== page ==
If you’re looking for a medium-length trail that will give your legs a good workout and treat you to some fantastic views, Doug says the Brilliant Overlook Trail is a must. Depending on your fitness level, this trail can take about four to five hours round-trip to the summit and back. There is about 350 metres worth of elevation gain so if you don’t like hiking uphill, consider sections of the Mel DeAnna, which is a flat trail that winds it’s way along the top of the cliffs overlooking the Columbia River. But for supreme views of Castlegar, the Columbia river, Arrow Lakes, and Robson, the Brilliant Trail is the best. Interestingly, there is a multi-pitch rock climb that goes up the large face behind the substation. The nine-pitch sport climb is called “Megawatts” and is a relatively easy grade at 5.8. We detail it in our article, “The Best Rock Climbs in Castlegar.”

Directions: Take Hwy 3a east out of Castlegar. Just past the airport, turn right onto Ootischenia Rd. Drive about 800 metres then turn left onto Columbia Rd and left again onto Aaron Rd. Turn right on gravel road with the gate (McPhee FSR) and follow this for four kilometres, keeping left at the fork in road at two kilometres. Turn left into the parking lot before the substation. Follow the Skattebo Reach Trail on foot for one kilometre until you reach the trailhead on the right.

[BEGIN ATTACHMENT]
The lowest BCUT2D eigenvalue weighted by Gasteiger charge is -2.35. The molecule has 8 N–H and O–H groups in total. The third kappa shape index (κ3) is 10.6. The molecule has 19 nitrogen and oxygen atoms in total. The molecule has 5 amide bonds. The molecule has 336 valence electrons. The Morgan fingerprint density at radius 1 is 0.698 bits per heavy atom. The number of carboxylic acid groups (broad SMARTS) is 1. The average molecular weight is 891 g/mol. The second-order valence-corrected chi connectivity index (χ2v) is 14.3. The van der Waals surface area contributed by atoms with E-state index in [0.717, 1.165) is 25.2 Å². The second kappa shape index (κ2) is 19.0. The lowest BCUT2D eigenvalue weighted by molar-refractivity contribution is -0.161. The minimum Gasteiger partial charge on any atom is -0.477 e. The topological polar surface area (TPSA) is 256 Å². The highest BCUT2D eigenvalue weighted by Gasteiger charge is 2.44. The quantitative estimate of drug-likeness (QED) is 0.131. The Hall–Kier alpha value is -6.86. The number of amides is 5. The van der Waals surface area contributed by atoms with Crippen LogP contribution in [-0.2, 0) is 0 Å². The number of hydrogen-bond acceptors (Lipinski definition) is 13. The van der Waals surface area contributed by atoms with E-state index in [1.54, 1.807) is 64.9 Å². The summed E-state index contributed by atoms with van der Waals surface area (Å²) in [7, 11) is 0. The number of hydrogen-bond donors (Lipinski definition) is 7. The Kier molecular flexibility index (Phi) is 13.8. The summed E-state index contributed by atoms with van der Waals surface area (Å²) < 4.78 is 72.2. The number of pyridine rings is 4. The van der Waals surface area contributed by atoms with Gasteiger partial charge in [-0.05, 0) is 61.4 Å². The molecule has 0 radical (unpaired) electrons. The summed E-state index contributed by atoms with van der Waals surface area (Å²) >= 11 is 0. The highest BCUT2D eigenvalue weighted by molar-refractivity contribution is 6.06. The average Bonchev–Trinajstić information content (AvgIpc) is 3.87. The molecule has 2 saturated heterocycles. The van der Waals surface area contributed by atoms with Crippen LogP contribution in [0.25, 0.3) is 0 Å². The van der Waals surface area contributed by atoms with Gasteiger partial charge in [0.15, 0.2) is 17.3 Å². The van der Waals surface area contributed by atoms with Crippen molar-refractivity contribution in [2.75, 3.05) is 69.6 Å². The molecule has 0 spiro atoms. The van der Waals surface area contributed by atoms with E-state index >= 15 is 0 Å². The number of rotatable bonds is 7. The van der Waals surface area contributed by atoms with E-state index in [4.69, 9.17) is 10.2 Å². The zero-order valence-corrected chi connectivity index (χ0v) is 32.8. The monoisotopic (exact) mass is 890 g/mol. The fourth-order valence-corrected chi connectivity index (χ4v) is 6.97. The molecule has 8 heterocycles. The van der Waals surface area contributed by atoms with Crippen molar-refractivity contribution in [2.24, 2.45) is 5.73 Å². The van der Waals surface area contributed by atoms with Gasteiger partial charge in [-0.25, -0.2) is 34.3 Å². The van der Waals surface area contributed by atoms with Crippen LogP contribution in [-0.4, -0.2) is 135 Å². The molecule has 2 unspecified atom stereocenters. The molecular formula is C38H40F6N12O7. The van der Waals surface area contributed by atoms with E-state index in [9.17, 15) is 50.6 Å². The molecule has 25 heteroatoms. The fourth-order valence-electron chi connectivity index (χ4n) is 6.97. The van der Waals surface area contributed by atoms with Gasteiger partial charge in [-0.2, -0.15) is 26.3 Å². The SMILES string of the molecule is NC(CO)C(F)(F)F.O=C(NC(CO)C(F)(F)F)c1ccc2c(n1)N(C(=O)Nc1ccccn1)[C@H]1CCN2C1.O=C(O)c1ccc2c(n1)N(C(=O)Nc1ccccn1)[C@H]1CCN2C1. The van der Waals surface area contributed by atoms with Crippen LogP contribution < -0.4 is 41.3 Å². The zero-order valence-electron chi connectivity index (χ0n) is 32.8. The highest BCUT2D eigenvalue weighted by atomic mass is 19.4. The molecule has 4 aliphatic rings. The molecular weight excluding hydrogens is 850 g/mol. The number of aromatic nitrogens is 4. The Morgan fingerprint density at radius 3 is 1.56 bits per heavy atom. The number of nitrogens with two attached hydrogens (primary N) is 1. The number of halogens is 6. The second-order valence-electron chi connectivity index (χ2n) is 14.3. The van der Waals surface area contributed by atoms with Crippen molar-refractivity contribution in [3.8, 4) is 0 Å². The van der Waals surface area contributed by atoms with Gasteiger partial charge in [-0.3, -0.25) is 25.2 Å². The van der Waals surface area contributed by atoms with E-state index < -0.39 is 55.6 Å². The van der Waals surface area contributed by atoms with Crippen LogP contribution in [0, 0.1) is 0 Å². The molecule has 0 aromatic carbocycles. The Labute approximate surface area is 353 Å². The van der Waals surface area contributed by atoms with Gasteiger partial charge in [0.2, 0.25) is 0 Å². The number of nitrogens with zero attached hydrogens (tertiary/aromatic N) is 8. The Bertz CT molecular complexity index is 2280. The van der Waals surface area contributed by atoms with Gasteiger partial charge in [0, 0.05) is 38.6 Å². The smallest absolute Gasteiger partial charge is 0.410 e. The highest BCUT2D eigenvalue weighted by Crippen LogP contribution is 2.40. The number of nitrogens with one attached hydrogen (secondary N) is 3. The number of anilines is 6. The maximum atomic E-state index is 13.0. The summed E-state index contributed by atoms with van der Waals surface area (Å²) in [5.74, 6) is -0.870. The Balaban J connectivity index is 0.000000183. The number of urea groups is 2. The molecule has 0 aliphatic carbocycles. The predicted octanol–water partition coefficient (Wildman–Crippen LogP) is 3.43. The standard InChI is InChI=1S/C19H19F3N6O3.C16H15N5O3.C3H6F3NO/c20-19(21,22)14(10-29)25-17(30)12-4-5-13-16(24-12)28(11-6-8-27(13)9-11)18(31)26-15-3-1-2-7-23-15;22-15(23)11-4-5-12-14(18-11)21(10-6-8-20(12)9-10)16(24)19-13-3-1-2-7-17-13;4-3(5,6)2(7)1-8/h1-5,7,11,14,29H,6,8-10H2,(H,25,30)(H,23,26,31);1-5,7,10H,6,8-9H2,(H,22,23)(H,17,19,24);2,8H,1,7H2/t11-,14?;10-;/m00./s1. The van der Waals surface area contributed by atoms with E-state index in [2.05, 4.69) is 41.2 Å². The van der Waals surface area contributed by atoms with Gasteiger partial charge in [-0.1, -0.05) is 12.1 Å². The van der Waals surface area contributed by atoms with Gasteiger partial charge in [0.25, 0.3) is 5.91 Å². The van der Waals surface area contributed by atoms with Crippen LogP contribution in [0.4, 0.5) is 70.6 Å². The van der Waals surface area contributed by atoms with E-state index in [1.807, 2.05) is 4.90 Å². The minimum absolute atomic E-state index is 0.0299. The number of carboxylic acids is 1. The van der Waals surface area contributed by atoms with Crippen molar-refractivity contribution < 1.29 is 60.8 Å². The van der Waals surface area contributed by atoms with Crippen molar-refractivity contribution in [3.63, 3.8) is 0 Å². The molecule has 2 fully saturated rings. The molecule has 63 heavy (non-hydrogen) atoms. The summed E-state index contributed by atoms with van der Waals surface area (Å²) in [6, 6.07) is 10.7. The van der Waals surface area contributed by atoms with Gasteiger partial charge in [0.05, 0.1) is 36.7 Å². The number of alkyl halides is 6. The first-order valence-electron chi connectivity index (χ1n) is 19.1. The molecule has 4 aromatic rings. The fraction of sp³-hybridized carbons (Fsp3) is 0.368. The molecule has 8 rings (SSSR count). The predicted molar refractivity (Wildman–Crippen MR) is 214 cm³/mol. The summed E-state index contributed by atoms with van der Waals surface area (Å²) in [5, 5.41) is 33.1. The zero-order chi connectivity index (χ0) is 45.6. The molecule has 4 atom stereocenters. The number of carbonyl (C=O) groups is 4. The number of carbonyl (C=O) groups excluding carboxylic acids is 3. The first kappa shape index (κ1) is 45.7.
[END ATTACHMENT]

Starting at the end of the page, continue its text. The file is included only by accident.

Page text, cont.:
Columbia River Trail

The Columbia River Trail is a beautiful, relatively flat hike along the southern shore of the Columbia that connects Castlegar to Trail. It’s not a short one though. In fact, the entire trail stretches 18 or 25 kilometres one way, depending on where you start, so Doug says it’s best to do a vehicle drop at one end rather than hike it both ways. It passes through many different forest types, and offers plenty of scenic views of the communities and the river. Note that this trail is also open bicycles (non-motorized) and it is popular with them as there’s only 90 metres of elevation gain throughout the entire length of the trail.

Directions: There are two ways to access the Columbia River Trail. It’s a 25-kilometre one way trip to the water tower in Trail is you start at the end of Columbia Road in Ootischenia, near Castlegar. Alternatively, it’s an 18-kilometre trip if you start at the recently constructed picnic site 2 kilometres inside the Popoure gate.

Honourable Mention – The Sentinel Stomp

We also asked Doug if there was a favourite trail of his that didn’t fall under the maintenance umbrella of the CTPS and he mentioned one he affectionately calls the “Sentinel Stomp.” It’s not for the weak of knees though. The trail has approximately 1,600 metres worth of elevation gain. It starts at Verigins Tomb, which is another popular toboggan area in the winter time, and follows up the ridge of Mt. Sentinel, north of the city. Doug says the trail eventually connects with the Sentinel FSR and if you continue up that for about another hour, you’ll come upon the old site of the fire tower. Today there’s just the foundation left and a steel box which Doug thinks might have communications equipment in it. From that spot he confirms you can see the Bonningtons, the Norns and the Rossland ranges as well as the rivers, lakes and the city. It’s the closest hike to Castlegar that gets you high enough to see all the local mountains.

Directions: Start at the Verigin Memorial Park, 1850 Terrace Rd, and follow the trail to the Sentinel FSR, then continue up this for another hour to the old fire tower foundation.

For more information about other hiking trails in and around Castlegar, please visit our page Castlegar Hiking Trails.